Overview of the DREAM Act
The 2013 Dream Act is expected to be re-introduced by both chambers of Congress in January 2013, just shortly after the President's Inauguration.
The original Bill, called the Development, Relief and Education for Alien Minors Act (The "DREAM Act") was first introduced in the US Congress in 2001, with the last Bill introduced in both the Senate and House in 2011.
Over time, there have been various versions of the original legislation, which was proposed to provide millions of immigrant children who graduated from U.S. High Schools, the opportunity to receive U.S. Residency (a "Green Card") after so many years of being left in the shadows by State and Federal laws. The 2013 Dream Act is expected to provide immigration benefits to those who arrived in the United States as children, before the age of 16 and who have been residing in the U.S. continuously for at least five years prior to the Bill being enacted into Law.
In recent years, the DREAM Act failed to pass in 2009 and even though Senator Reid brought it up to the floor twice: the first time, pre-midterm election 2010 where it died with a defense authorization bill; and the second, in December 2010, when it fell five votes short of passing. In 2011, Democtrats in both the House and Senate re-introduced the DREAM Act. The House passed the Bill, but the Republican opposition killed the Bill in the Senate.
CLICK BELOW TO READ THE 2011 BILLS:
Click Below Links to Read Recent News About the 2011 Dream Act Bill
The 2009 Bill had very generous provisions, giving children who qualified the opportunity to "earn" Permanent Residency. This meant that students would be issued temporary Residency for a period of six years, which was conditioned upon meeting certain educational or military requirements. Within the six year temporary Residency period, a qualified student must have attend college, and earned at least a two year degree (AA), or served in the U.S. Military for two years in order to maintain immigration benefits. Once the immigrant had met all of the conditions at the end of the 6-year conditional period, they would be granted Permanent Residency, which would lead to U.S. citizenship. However, if the student did not comply with either the college requirement or military service requirement, the temporary Residency would have been taken away and student would have been subjected to deportation In 2011, the re-introduced Bills were more conservative, in line with the more restrictive Bill which had previously died in the Senate in December 2010. The following were the main requirments for qualification:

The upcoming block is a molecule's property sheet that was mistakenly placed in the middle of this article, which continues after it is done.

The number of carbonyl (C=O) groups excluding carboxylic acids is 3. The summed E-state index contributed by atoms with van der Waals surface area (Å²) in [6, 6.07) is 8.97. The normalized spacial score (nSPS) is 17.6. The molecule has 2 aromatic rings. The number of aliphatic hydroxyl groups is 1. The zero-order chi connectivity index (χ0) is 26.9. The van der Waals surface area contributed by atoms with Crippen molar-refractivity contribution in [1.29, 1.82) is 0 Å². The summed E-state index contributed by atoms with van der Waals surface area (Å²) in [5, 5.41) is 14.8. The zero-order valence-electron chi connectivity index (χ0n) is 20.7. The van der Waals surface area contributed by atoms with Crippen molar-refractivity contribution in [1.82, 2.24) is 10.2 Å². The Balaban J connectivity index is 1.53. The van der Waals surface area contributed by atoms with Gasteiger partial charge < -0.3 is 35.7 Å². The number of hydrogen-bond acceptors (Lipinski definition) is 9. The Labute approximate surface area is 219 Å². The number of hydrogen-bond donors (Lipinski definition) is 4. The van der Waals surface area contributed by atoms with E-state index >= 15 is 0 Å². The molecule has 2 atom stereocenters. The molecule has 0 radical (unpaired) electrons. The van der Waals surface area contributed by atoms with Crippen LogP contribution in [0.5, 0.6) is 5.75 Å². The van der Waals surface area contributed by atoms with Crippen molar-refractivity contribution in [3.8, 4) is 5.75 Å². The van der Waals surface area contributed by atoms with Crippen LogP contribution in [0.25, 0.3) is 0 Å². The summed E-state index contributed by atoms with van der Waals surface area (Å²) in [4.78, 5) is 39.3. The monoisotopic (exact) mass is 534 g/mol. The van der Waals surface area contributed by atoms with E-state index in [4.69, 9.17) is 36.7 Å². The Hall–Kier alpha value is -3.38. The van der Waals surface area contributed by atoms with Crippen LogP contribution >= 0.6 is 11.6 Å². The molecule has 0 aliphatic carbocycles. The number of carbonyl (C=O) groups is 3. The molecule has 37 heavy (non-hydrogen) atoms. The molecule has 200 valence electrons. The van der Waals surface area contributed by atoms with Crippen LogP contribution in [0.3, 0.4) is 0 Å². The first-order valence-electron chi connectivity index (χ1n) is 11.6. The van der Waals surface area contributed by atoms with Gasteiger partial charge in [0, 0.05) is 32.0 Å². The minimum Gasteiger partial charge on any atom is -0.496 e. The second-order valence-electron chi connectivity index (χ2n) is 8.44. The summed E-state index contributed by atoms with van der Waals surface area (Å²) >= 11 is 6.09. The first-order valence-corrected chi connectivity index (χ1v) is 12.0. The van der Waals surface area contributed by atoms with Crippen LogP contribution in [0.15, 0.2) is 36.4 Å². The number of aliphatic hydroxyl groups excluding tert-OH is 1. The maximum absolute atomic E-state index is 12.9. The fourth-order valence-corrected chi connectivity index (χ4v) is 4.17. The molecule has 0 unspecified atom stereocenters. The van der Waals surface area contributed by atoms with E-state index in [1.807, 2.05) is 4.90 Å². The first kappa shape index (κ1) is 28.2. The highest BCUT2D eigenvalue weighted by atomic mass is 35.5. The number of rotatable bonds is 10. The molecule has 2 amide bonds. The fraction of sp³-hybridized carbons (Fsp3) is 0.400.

Under the 2011 DREAM Act which died in the Senate in December 2011, immigrants could qualify in part, by meeting the following requirements:
- Must be between the ages of 12 and 30 at the time the Law is enacted
- Must have arrived in the United States before the age of 16
- Must have resided continuously in the United States for a least five (5) consecutive years since the date of their arrival
- Must have graduated from a U.S. High School, or obtained a General Education Diploma (GED)
- Must have "Good moral character" (no criminal convictions)
Current Immigration Laws Regarding Immigrant Children:
Under current immigtation regulations, children who immigrate to the United States from another country can only obtain permanent status through their parents and may not independently apply for Residency. Such children are allowed to attend and complete public education, but upon graduation, are not allowed to attend college in many States. Further, without proof of legal immigration status, such children are generally not issued Driver's Licenses, Social Security cards and cannot legally work.
Background of the Dream Act pre2011:
Several different versions of the Dream Act were introduced into Congress in 2001, 2005 , 2007 and 2009, but never made it to passage. Much of the Dream Act text was also made part of several other failed immigration-related bills, including the Comprehensive Immigration Reform Act of 2006 and the Comprehensive Immigration Reform Act of 2007 . The failure of the past immigration reform efforts was largely blamed on Republicans, who generally opposed immigration reform. However, since President Obama's re-election in 2012, even the staunchest formerly anti-immigration conservatives seem to be coming on board and agreeing that there needs to be a final solution for Dreamers and other immigrants in the U.S. to legalize their status in 2013. The 2013 Dream Act is expected to be re-introduced by both chambers of Congress in January 2013, just shortly after the President's Inauguration. We will provide the full text of the new Bill and related links as soon as they become available.
Be sure to follow the Links on the toolbar for Recent News, Immigration Newsletter and valuable Resouces.